• Regarding clergy:

        The Clergy Project (TCP) is a nonprofit organization based in the United States that provides peer support to current and former religious leaders who no longer believe in a god or other supernatural elements. The group’s focus is to provide private online forums for its participants, career transition assistance (including career coaching grants), and subsidized psychotherapy sessions in partnership with Recovering from Religion‘s Secular Therapy Project.

        • Thanks, Pete. Now if only those hawking quack cures and psychic predictions would follow suit.

          I don’t know as fact that this is true, but my suspicion is that the clergy, in general, are far more well meaning than the other professors of mystical cures and powers. It is no surprise to me that there is an effort to address the situation, first with the clergy. Psychics and medical quacks will never be repentant until behind bars.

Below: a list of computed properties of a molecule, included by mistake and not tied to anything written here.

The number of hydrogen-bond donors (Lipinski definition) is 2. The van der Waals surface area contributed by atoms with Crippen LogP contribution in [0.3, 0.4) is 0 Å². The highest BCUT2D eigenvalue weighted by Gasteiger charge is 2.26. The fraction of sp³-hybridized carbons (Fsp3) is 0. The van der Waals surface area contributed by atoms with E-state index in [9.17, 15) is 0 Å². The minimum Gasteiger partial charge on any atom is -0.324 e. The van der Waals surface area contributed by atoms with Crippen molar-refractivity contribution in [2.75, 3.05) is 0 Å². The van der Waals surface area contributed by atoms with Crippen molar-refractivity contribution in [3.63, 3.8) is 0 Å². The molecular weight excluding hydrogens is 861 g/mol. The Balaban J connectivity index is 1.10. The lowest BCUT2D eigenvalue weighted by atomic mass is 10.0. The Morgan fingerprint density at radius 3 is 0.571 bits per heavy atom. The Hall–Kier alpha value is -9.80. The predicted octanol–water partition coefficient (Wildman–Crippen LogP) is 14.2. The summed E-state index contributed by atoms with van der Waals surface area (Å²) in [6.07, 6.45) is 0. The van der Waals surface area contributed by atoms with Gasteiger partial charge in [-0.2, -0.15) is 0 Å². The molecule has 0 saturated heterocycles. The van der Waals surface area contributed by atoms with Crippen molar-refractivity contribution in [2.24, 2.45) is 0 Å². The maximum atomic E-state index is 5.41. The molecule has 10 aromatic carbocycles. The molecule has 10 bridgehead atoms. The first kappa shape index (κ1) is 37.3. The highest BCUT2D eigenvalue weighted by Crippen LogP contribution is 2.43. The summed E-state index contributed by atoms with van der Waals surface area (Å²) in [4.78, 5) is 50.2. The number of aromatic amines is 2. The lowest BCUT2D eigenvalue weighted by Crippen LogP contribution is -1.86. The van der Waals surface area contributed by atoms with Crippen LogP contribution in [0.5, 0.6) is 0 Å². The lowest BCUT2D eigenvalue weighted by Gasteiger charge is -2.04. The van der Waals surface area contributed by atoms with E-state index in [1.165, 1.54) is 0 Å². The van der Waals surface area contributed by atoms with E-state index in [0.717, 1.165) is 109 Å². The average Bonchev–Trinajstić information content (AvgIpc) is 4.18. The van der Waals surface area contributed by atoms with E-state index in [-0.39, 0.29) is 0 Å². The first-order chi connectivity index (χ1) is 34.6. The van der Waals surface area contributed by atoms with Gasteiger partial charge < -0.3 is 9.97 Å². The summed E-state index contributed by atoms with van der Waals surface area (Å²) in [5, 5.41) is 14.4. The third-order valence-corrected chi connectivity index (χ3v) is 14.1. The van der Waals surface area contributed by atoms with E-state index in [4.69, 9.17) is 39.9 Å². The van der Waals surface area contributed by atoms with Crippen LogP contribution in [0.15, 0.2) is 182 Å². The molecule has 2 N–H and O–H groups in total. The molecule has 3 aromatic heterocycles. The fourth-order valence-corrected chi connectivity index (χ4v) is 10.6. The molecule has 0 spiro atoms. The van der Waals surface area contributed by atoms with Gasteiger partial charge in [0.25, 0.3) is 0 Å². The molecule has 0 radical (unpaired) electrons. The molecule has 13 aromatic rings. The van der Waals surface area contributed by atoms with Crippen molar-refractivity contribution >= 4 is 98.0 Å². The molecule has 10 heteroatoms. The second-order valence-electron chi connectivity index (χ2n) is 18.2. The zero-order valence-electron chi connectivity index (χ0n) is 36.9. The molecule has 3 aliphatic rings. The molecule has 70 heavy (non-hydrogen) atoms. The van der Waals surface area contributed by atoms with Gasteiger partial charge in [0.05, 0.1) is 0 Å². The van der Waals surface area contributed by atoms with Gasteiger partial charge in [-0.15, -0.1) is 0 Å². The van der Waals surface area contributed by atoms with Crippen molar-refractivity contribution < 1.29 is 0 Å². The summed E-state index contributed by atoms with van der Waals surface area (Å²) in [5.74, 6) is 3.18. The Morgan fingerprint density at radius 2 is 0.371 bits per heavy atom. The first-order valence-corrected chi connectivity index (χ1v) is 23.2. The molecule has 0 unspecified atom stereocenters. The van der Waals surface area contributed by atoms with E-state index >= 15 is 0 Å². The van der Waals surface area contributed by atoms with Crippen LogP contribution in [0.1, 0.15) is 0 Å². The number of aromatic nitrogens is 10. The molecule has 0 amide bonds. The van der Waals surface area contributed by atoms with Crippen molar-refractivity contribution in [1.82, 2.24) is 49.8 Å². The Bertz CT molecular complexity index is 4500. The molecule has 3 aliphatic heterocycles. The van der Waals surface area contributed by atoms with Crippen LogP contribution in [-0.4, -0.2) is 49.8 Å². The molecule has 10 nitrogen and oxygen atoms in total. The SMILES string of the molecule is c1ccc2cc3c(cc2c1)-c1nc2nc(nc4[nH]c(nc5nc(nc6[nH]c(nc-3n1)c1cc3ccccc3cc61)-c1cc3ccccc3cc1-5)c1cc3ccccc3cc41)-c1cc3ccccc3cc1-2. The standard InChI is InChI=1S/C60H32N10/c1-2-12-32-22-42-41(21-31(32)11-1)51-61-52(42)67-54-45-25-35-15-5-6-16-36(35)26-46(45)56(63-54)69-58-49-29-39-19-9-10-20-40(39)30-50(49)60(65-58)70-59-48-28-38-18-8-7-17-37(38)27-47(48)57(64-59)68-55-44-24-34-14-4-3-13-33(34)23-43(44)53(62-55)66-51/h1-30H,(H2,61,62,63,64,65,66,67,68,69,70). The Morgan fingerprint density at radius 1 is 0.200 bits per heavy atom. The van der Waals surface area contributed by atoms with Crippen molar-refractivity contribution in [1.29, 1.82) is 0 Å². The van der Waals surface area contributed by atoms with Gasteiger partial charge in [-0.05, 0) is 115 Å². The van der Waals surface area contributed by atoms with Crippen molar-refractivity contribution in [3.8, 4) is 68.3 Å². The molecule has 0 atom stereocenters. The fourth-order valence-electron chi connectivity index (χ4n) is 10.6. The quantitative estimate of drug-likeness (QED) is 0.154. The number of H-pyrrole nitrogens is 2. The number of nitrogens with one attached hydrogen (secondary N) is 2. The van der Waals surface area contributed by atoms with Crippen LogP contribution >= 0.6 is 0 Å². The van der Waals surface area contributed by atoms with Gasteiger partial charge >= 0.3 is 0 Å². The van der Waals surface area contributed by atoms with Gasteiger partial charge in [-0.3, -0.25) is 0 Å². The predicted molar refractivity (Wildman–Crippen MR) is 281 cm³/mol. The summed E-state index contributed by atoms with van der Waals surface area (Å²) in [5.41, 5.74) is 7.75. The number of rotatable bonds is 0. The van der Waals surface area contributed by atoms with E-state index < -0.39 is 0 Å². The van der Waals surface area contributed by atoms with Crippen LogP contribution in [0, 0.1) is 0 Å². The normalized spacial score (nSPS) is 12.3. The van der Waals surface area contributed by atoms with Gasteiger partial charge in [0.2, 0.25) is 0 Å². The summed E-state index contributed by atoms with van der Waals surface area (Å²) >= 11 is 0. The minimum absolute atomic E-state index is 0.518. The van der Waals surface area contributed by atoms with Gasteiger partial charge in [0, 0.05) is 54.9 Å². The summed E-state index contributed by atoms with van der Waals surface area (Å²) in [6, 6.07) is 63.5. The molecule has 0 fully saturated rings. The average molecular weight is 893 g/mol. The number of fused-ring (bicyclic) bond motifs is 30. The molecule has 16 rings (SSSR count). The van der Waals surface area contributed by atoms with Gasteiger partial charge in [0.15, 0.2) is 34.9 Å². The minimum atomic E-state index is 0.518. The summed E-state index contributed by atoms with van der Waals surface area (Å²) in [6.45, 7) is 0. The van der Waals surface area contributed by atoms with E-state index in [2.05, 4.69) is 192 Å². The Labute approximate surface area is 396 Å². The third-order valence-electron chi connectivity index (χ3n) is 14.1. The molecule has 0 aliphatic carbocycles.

• Britt Marie Hermes … is an American former naturopathic doctor who became a critic of naturopathy and alternative medicine. She is the author of a blog, Naturopathic Diaries, where she writes about being trained and having practiced as a licensed naturopath and about the problems with naturopaths as medical practitioners.

            Hermes’ writings deal with the education and practices of licensed naturopaths in North America, and she is a noted opponent of alternative medicine. Hermes has been dubbed a whistleblower on the naturopathic profession and a “naturopathic apostate”.